SSANU on its part, noted that President Tinubu-led Federal Government inherited a baggage of discontent and disaffection of the union over its treatment of workers in the university system, saying the major cause of the persistent unrests is due largely to the government’s disrespect for “Collective Bargaining Agreements” signed with the union.

“As at today, there is an extremely low level of confidence and trust in the government as a result of the reneging on agreements duly and freely entered into with the union.

That there appears to be peace in the university system, it is only a peace of the graveyard because there is a latent anger and deep-seated discomfort among the staff,” he said.

The union, therefore, insisted that the priority of the government should be to rebuild trust and confidence in the government, first by revisiting the Collective Bargaining Agreements signed with the union and the practical and realistic arrangements on the implementation.

Since government, Salaam stressed, is a continuum, President Tinubu would do well by immediately ensuring the actualisation of the agreements on the general funding of the university system; conclusion of the re-negotiation of the 2009 FG- SSANU agreements, which he noted, was stalled by the Buhari administration; payment of backlog of Earned Allowances; discontinue the IPPIS policy that has become a cesspool of corruption fleecing the union members; full payment of National Minimum Wage approved in 2019 to all staff including university registrars and bursars, among other myriad issues.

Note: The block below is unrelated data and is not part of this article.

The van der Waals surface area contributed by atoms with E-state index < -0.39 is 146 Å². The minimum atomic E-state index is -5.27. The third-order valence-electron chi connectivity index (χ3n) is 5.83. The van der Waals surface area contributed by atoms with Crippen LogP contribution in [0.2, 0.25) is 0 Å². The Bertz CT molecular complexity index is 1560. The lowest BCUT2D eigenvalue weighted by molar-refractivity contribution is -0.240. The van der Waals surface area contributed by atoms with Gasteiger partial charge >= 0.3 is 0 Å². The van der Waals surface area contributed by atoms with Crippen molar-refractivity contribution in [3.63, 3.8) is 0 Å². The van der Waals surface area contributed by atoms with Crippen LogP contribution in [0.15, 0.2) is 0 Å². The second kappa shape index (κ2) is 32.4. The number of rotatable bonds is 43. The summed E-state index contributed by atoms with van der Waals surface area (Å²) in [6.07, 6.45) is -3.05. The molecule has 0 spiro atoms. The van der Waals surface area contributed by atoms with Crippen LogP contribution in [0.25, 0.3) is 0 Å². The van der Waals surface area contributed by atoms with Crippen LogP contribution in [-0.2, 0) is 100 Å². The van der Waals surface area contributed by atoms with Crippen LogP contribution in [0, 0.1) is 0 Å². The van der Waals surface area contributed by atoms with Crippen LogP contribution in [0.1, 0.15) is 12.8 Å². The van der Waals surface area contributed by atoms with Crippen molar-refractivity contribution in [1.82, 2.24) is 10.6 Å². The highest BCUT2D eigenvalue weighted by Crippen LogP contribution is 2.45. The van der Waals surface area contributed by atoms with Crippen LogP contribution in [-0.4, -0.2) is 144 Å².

SSANU also suggested that the President Tinubu-led Federal Government should initiate an Educational Summit that would consider and come up with an actionable agenda for the education sector, adding that the summit should not be a mere talk shop, but a practical and realistic approach towards resolving all the challenges facing the sector.

SSANU said: “As a union, SSANU frowns at the proliferation of universities, when the available universities are not well funded.

We maintain that rather than establishing more universities, the government must pay adequate attention to the existing universities through proper funding.

“The government must deliberately ensure that workers in the university system are well trained, work in a conducive environment and are well- remunerated to stem the tide of brain drain.

We are not faced with the dearth of skilled manpower to man the universities.

The seeming contempt of the government towards the staff has led many professionals in the Nigerian university space to seek solace in other countries.

“The government, therefore, must be deliberate and not reactive in addressing the issues in order to bring sanity and stability to the system.